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'It is exciting': Ausma Malik to become first hijab-wearing Muslim woman to sit on Toronto city council

There will be nine new faces on Toronto’s city council this year, including the first hijab-wearing Muslim councillor elected to office, Ausma Malik.

“If you look at the results across the city, it is exciting. We are changing not just the face of what progressive political leadership can look like in Toronto, but also its substance,” Malik told CP24 on Tuesday.

Malik, 38, cruised to victory in Monday night’s election and won the councillor position in downtown Ward 10-Spadina-Fort York with 36.6 per cent of the votes, besting her nearest challenger by about 15 points.

The highly-dense ward consists of the southern central part of Toronto's downtown core stretching roughly from Dufferin Street in the west to the Don Valley Parkway in the east. The ward has a growing population of roughly 115,510.

Malik ran against 11 other challengers, including April Engelberg who came in second with 21.3 per cent of last night’s votes. Engelberg also finished second to former Ward 10 councillor Joe Cressy in the 2018 municipal election.

Cressy, who was first elected to council in 2014, resigned from his seat back in April to pursue his "dream job" at George Brown College. His resignation came after he announced in Oct. 2021 that he would not seek re-election.

For those who are not quite sure how to pronounce the name of the new Ward 10 councillor,, Malik said she has a fun analogy to explain it.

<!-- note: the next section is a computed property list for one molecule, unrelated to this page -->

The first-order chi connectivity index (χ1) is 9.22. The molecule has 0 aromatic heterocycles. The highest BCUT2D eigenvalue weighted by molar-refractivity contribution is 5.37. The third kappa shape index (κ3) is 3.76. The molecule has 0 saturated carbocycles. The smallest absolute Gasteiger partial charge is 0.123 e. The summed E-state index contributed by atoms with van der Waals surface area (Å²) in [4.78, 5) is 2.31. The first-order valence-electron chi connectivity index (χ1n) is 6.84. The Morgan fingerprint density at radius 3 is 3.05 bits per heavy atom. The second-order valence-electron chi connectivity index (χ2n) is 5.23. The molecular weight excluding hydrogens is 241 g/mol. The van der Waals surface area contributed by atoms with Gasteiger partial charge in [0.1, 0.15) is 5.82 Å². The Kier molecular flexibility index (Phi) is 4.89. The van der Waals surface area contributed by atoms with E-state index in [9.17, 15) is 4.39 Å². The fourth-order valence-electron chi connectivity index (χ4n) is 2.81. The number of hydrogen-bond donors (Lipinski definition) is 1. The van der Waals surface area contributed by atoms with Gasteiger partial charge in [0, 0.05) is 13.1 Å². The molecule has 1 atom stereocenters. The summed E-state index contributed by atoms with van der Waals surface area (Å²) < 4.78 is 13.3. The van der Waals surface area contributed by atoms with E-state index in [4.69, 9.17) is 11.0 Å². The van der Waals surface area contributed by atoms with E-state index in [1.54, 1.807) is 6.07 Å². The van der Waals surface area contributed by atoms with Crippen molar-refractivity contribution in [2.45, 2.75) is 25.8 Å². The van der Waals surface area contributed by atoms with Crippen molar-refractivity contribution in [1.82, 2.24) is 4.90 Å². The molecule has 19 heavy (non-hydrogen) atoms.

“When you're a kid and you come home from school with your friends and your mom says, ‘Who's there?’ and you say, ‘Us- Ma.’ That's the best way to pronounce my name, Us-ma, and last name is Muh-lick,” she said enthusiastically.

This is not the first time Malik made history in the political realm. From 2014 to 2018, she served as a Toronto District School Board Trustee for Ward 10-Trinity-Spadina, becoming the first hijab-wearing Muslim woman to be elected to public office in Canada.

She said she is proud to help pave the way for more representation and inclusion in municipal politics.

“What I'm so excited about is the next generation and the new generation of leaders, of activists in our community that will see a role for themselves in political leadership in our city that is about serving all of us and making our city more equal, more livable, more affordable, and most of all, being a climate leader,” Malik said.

According to Malik’s website, her parents immigrated to Canada from Pakistan over five decades ago and Malik and her siblings were raised in Toronto.

The human rights and social justice activist graduated from the University of Toronto and has a background in policy, communications and community organizing.

Before embarking on her campaign for councillor, Malik worked as the Director of Advocacy and Organizing for the Atkinson Foundation, a non-profit organization that promotes social and economic justice in Ontario. Malik took an unpaid leave of absence back in July to focus on her campaign.

Malik said one of her top priorities as councillor will be to tackle housing affordability, by working to get more rental and non-profit housing built and stronger rent control.

Other key items laid out in her platform include advocating for more affordable and accessible, high-quality transit, more public park space and safer neighbourhoods and streets.

“It is absolutely unacceptable that people and families are pushed out of our city because of the soaring costs of housing and rent. And we need to bring the urgency and the leadership to the city council table to address that,” Malik said. Top Stories

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